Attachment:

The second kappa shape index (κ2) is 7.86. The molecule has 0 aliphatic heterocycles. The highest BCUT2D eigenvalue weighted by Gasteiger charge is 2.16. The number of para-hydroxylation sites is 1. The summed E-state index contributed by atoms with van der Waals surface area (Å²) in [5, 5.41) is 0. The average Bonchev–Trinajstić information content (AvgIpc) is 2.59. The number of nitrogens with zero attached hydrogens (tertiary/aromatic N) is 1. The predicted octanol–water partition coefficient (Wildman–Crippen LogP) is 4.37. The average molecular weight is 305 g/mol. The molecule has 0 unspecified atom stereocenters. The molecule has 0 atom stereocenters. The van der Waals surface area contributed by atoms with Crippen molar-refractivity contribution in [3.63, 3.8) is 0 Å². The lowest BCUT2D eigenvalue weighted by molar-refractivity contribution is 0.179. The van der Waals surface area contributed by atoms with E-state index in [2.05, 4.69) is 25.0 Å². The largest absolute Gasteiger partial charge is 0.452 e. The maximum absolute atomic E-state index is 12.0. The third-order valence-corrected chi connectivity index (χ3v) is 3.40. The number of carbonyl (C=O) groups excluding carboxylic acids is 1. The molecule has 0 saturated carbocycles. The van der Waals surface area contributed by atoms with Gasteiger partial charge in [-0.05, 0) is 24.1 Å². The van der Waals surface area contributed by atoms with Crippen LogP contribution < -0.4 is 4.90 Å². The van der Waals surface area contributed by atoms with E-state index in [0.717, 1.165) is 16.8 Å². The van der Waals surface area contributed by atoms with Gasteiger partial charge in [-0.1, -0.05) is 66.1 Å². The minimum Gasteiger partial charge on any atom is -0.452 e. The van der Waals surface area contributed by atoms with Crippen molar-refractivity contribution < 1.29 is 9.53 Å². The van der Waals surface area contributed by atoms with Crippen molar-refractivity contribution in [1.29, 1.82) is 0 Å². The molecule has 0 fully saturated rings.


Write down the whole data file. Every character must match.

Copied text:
The second kappa shape index (κ2) is 7.86. The molecule has 0 aliphatic heterocycles. The highest BCUT2D eigenvalue weighted by Gasteiger charge is 2.16. The number of para-hydroxylation sites is 1. The summed E-state index contributed by atoms with van der Waals surface area (Å²) in [5, 5.41) is 0. The average Bonchev–Trinajstić information content (AvgIpc) is 2.59. The number of nitrogens with zero attached hydrogens (tertiary/aromatic N) is 1. The predicted octanol–water partition coefficient (Wildman–Crippen LogP) is 4.37. The average molecular weight is 305 g/mol. The molecule has 0 unspecified atom stereocenters. The molecule has 0 atom stereocenters. The van der Waals surface area contributed by atoms with Crippen molar-refractivity contribution in [3.63, 3.8) is 0 Å². The lowest BCUT2D eigenvalue weighted by molar-refractivity contribution is 0.179. The van der Waals surface area contributed by atoms with E-state index in [2.05, 4.69) is 25.0 Å². The largest absolute Gasteiger partial charge is 0.452 e. The maximum absolute atomic E-state index is 12.0. The third-order valence-corrected chi connectivity index (χ3v) is 3.40. The number of carbonyl (C=O) groups excluding carboxylic acids is 1. The molecule has 0 saturated carbocycles. The van der Waals surface area contributed by atoms with Gasteiger partial charge in [-0.05, 0) is 24.1 Å². The van der Waals surface area contributed by atoms with Crippen LogP contribution < -0.4 is 4.90 Å². The van der Waals surface area contributed by atoms with E-state index in [0.717, 1.165) is 16.8 Å². The van der Waals surface area contributed by atoms with Gasteiger partial charge in [-0.1, -0.05) is 66.1 Å². The minimum Gasteiger partial charge on any atom is -0.452 e. The van der Waals surface area contributed by atoms with Crippen molar-refractivity contribution < 1.29 is 9.53 Å². The van der Waals surface area contributed by atoms with Crippen molar-refractivity contribution in [1.29, 1.82) is 0 Å². The molecule has 0 fully saturated rings.